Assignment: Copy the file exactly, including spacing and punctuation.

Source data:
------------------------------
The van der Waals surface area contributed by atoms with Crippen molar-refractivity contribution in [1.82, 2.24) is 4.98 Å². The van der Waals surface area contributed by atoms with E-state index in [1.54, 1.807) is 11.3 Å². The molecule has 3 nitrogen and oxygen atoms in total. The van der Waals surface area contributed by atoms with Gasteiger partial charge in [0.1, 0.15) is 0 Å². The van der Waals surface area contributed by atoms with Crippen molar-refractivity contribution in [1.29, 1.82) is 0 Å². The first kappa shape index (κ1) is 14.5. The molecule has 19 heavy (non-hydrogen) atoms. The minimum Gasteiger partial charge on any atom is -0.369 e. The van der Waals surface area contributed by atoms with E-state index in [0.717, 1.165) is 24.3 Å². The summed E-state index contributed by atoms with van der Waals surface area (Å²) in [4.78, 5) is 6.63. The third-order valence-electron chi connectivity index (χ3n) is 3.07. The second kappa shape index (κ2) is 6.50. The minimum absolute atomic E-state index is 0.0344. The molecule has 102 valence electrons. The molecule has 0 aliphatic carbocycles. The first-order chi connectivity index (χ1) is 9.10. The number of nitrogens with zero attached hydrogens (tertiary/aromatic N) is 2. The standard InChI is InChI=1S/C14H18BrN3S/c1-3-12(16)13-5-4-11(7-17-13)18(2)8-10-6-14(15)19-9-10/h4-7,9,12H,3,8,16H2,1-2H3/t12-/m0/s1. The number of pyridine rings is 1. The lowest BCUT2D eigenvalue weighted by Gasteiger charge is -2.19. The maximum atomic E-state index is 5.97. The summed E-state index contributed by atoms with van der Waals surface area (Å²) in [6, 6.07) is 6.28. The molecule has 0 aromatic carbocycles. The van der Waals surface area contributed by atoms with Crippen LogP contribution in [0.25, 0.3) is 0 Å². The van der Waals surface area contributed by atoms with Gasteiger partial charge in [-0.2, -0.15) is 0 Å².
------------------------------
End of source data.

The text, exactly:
The van der Waals surface area contributed by atoms with Crippen molar-refractivity contribution in [1.82, 2.24) is 4.98 Å². The van der Waals surface area contributed by atoms with E-state index in [1.54, 1.807) is 11.3 Å². The molecule has 3 nitrogen and oxygen atoms in total. The van der Waals surface area contributed by atoms with Gasteiger partial charge in [0.1, 0.15) is 0 Å². The van der Waals surface area contributed by atoms with Crippen molar-refractivity contribution in [1.29, 1.82) is 0 Å². The first kappa shape index (κ1) is 14.5. The molecule has 19 heavy (non-hydrogen) atoms. The minimum Gasteiger partial charge on any atom is -0.369 e. The van der Waals surface area contributed by atoms with E-state index in [0.717, 1.165) is 24.3 Å². The summed E-state index contributed by atoms with van der Waals surface area (Å²) in [4.78, 5) is 6.63. The third-order valence-electron chi connectivity index (χ3n) is 3.07. The second kappa shape index (κ2) is 6.50. The minimum absolute atomic E-state index is 0.0344. The molecule has 102 valence electrons. The molecule has 0 aliphatic carbocycles. The first-order chi connectivity index (χ1) is 9.10. The number of nitrogens with zero attached hydrogens (tertiary/aromatic N) is 2. The standard InChI is InChI=1S/C14H18BrN3S/c1-3-12(16)13-5-4-11(7-17-13)18(2)8-10-6-14(15)19-9-10/h4-7,9,12H,3,8,16H2,1-2H3/t12-/m0/s1. The number of pyridine rings is 1. The lowest BCUT2D eigenvalue weighted by Gasteiger charge is -2.19. The maximum atomic E-state index is 5.97. The summed E-state index contributed by atoms with van der Waals surface area (Å²) in [6, 6.07) is 6.28. The molecule has 0 aromatic carbocycles. The van der Waals surface area contributed by atoms with Crippen LogP contribution in [0.25, 0.3) is 0 Å². The van der Waals surface area contributed by atoms with Gasteiger partial charge in [-0.2, -0.15) is 0 Å².